A student's beard cost him the chance to walk across the stage for his high school graduation, despite being the valedictorian.
When Andrew Jones showed up to his graduation on Wednesday from Amite High School in Amite, Louisiana, school administrators told him, along with 13 other graduates, that he couldn't walk unless he went to the bathroom to shave his beard.
When he refused, Jones told 4WWL that they took his gown from him and turned him around, citing a school policy which allegedly prohibits male students from having facial hair.
Jones, however, told the CBS affiliate that he's sported his beard at school several times in the past, even providing a photo of himself with full beard that was taken with the superintendent.
"It don't make sense, every day of school I went with it, even more, I did shave," he said, "I had like sides and everything, but I shaved that for graduation."
The school's superintendent told the news outlet that they didn't have an answer as to why Jones was allowed to wear his beard throughout the school year and not on graduation day, but they would ensure that the policy is enforced consistently from then on.
"I feel they should have let me march," Jones told WVUE. "The hair on my face has nothing to do with school. I wasn't distracting anybody."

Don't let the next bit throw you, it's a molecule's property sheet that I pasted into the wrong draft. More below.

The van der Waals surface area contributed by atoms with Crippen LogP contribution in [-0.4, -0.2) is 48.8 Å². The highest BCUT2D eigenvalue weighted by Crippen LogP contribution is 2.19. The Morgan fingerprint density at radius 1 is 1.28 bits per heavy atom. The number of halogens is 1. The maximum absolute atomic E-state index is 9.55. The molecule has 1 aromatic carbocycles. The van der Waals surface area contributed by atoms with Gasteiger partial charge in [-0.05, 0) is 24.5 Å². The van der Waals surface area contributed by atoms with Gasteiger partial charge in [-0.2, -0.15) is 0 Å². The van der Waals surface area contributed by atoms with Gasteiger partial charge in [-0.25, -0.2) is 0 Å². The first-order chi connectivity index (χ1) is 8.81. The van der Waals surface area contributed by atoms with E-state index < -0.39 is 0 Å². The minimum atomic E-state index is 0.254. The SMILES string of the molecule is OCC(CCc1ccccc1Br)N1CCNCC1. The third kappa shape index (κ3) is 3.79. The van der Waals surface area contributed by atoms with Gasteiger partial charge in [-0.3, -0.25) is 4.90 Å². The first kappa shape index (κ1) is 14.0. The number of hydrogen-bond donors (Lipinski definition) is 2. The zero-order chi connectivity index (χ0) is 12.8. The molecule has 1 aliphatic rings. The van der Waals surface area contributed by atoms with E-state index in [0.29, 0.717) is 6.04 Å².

Jones' aunt, Sabrina Davis, expressed her disdain with the school's decision. She told 4WWL her nephew, who has a child, missed "the most important moment of his life."
"For a young man that talented, and very academic, to hold a 4.0 and still manage to be a father to his child, the sky's the limit to me," his aunt said.
Local NAACP chapter President Patricia Morris told WVUE that her organization would look into the matter, stating that the incident was "just wrong." School board member Betty Robinson said she is also going to investigate to see if any board policies were violated.
Jones, who will be attending Southeastern Louisiana University with football and academic scholarships, said he stands by his decision to not shave and he hopes other students hear his story so they won't face a similar disappointment.
The Huffington Post reached out to Amite High School for comment but didn't receive a response before publication.